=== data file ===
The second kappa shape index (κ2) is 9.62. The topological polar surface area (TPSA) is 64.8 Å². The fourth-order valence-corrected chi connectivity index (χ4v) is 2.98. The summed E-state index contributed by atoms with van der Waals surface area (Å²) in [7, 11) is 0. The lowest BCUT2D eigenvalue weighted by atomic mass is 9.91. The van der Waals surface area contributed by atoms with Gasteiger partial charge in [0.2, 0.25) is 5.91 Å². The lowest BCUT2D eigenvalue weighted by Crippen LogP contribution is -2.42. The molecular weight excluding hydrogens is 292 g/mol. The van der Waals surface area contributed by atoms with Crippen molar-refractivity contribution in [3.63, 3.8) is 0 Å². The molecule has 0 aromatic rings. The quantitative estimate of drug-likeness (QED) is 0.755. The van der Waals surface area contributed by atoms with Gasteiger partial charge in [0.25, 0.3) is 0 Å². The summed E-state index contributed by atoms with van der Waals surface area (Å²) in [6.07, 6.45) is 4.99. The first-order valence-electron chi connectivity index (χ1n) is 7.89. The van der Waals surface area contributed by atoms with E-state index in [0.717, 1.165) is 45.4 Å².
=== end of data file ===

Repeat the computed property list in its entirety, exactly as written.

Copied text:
The second kappa shape index (κ2) is 9.62. The topological polar surface area (TPSA) is 64.8 Å². The fourth-order valence-corrected chi connectivity index (χ4v) is 2.98. The summed E-state index contributed by atoms with van der Waals surface area (Å²) in [7, 11) is 0. The lowest BCUT2D eigenvalue weighted by atomic mass is 9.91. The van der Waals surface area contributed by atoms with Gasteiger partial charge in [0.2, 0.25) is 5.91 Å². The lowest BCUT2D eigenvalue weighted by Crippen LogP contribution is -2.42. The molecular weight excluding hydrogens is 292 g/mol. The van der Waals surface area contributed by atoms with Crippen molar-refractivity contribution in [3.63, 3.8) is 0 Å². The molecule has 0 aromatic rings. The quantitative estimate of drug-likeness (QED) is 0.755. The van der Waals surface area contributed by atoms with Gasteiger partial charge in [0.25, 0.3) is 0 Å². The summed E-state index contributed by atoms with van der Waals surface area (Å²) in [6.07, 6.45) is 4.99. The first-order valence-electron chi connectivity index (χ1n) is 7.89. The van der Waals surface area contributed by atoms with E-state index in [0.717, 1.165) is 45.4 Å².